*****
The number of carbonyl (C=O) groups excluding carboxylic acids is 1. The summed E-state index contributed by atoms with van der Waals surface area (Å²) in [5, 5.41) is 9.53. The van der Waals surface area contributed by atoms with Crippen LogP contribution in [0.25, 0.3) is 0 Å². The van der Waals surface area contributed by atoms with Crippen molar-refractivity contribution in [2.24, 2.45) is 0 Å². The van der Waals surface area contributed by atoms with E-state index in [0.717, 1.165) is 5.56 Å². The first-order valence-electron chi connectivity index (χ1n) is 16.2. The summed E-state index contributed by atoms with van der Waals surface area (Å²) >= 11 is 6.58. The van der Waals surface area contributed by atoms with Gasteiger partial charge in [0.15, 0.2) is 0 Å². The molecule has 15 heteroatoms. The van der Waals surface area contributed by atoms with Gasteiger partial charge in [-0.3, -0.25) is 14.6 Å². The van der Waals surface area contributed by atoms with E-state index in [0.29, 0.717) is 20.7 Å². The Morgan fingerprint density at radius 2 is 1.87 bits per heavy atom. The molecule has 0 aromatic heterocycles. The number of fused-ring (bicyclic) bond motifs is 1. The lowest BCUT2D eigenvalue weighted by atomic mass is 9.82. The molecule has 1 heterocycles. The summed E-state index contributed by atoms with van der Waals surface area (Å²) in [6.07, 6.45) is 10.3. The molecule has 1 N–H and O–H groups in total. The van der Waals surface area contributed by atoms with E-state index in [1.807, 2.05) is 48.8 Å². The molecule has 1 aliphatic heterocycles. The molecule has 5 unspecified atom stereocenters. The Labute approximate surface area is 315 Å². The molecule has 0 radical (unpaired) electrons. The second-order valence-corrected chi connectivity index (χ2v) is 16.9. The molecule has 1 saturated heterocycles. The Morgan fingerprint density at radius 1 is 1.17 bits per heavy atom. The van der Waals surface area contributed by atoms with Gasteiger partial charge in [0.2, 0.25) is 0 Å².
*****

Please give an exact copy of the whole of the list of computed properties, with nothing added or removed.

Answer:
The number of carbonyl (C=O) groups excluding carboxylic acids is 1. The summed E-state index contributed by atoms with van der Waals surface area (Å²) in [5, 5.41) is 9.53. The van der Waals surface area contributed by atoms with Crippen LogP contribution in [0.25, 0.3) is 0 Å². The van der Waals surface area contributed by atoms with Crippen molar-refractivity contribution in [2.24, 2.45) is 0 Å². The van der Waals surface area contributed by atoms with E-state index in [0.717, 1.165) is 5.56 Å². The first-order valence-electron chi connectivity index (χ1n) is 16.2. The summed E-state index contributed by atoms with van der Waals surface area (Å²) >= 11 is 6.58. The van der Waals surface area contributed by atoms with Gasteiger partial charge in [0.15, 0.2) is 0 Å². The molecule has 15 heteroatoms. The van der Waals surface area contributed by atoms with Gasteiger partial charge in [-0.3, -0.25) is 14.6 Å². The van der Waals surface area contributed by atoms with E-state index in [0.29, 0.717) is 20.7 Å². The Morgan fingerprint density at radius 2 is 1.87 bits per heavy atom. The molecule has 0 aromatic heterocycles. The number of fused-ring (bicyclic) bond motifs is 1. The lowest BCUT2D eigenvalue weighted by atomic mass is 9.82. The molecule has 1 heterocycles. The summed E-state index contributed by atoms with van der Waals surface area (Å²) in [6.07, 6.45) is 10.3. The molecule has 1 N–H and O–H groups in total. The van der Waals surface area contributed by atoms with E-state index in [1.807, 2.05) is 48.8 Å². The molecule has 1 aliphatic heterocycles. The molecule has 5 unspecified atom stereocenters. The Labute approximate surface area is 315 Å². The molecule has 0 radical (unpaired) electrons. The second-order valence-corrected chi connectivity index (χ2v) is 16.9. The molecule has 1 saturated heterocycles. The Morgan fingerprint density at radius 1 is 1.17 bits per heavy atom. The van der Waals surface area contributed by atoms with Gasteiger partial charge in [0.2, 0.25) is 0 Å².